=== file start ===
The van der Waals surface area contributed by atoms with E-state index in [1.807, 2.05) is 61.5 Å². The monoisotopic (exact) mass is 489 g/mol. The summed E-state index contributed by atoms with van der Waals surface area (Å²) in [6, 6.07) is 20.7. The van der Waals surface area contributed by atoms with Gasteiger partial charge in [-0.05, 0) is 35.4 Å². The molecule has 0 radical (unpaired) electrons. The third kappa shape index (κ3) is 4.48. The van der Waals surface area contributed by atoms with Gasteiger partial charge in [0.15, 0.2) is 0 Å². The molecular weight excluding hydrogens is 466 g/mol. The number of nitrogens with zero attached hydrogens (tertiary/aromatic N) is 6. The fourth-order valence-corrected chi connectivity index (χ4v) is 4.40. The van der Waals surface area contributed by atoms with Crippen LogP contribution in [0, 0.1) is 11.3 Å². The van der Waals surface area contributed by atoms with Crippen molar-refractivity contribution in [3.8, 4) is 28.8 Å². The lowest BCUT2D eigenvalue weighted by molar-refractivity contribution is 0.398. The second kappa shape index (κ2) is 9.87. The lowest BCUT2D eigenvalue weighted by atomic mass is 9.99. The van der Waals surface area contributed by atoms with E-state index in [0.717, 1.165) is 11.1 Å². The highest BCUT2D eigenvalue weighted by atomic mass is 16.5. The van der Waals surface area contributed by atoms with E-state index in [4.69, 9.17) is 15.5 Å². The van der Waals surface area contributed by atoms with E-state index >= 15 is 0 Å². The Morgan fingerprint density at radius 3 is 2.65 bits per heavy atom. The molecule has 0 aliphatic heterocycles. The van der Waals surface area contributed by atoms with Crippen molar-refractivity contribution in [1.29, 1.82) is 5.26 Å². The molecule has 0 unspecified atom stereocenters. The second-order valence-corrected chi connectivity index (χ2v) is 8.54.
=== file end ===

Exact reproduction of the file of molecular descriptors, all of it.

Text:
The van der Waals surface area contributed by atoms with E-state index in [1.807, 2.05) is 61.5 Å². The monoisotopic (exact) mass is 489 g/mol. The summed E-state index contributed by atoms with van der Waals surface area (Å²) in [6, 6.07) is 20.7. The van der Waals surface area contributed by atoms with Gasteiger partial charge in [-0.05, 0) is 35.4 Å². The molecule has 0 radical (unpaired) electrons. The third kappa shape index (κ3) is 4.48. The van der Waals surface area contributed by atoms with Gasteiger partial charge in [0.15, 0.2) is 0 Å². The molecular weight excluding hydrogens is 466 g/mol. The number of nitrogens with zero attached hydrogens (tertiary/aromatic N) is 6. The fourth-order valence-corrected chi connectivity index (χ4v) is 4.40. The van der Waals surface area contributed by atoms with Crippen LogP contribution in [0, 0.1) is 11.3 Å². The van der Waals surface area contributed by atoms with Crippen molar-refractivity contribution in [3.8, 4) is 28.8 Å². The lowest BCUT2D eigenvalue weighted by molar-refractivity contribution is 0.398. The second kappa shape index (κ2) is 9.87. The lowest BCUT2D eigenvalue weighted by atomic mass is 9.99. The van der Waals surface area contributed by atoms with E-state index in [0.717, 1.165) is 11.1 Å². The highest BCUT2D eigenvalue weighted by atomic mass is 16.5. The van der Waals surface area contributed by atoms with E-state index in [4.69, 9.17) is 15.5 Å². The van der Waals surface area contributed by atoms with E-state index >= 15 is 0 Å². The Morgan fingerprint density at radius 3 is 2.65 bits per heavy atom. The molecule has 0 aliphatic heterocycles. The van der Waals surface area contributed by atoms with Crippen molar-refractivity contribution in [1.29, 1.82) is 5.26 Å². The molecule has 0 unspecified atom stereocenters. The second-order valence-corrected chi connectivity index (χ2v) is 8.54.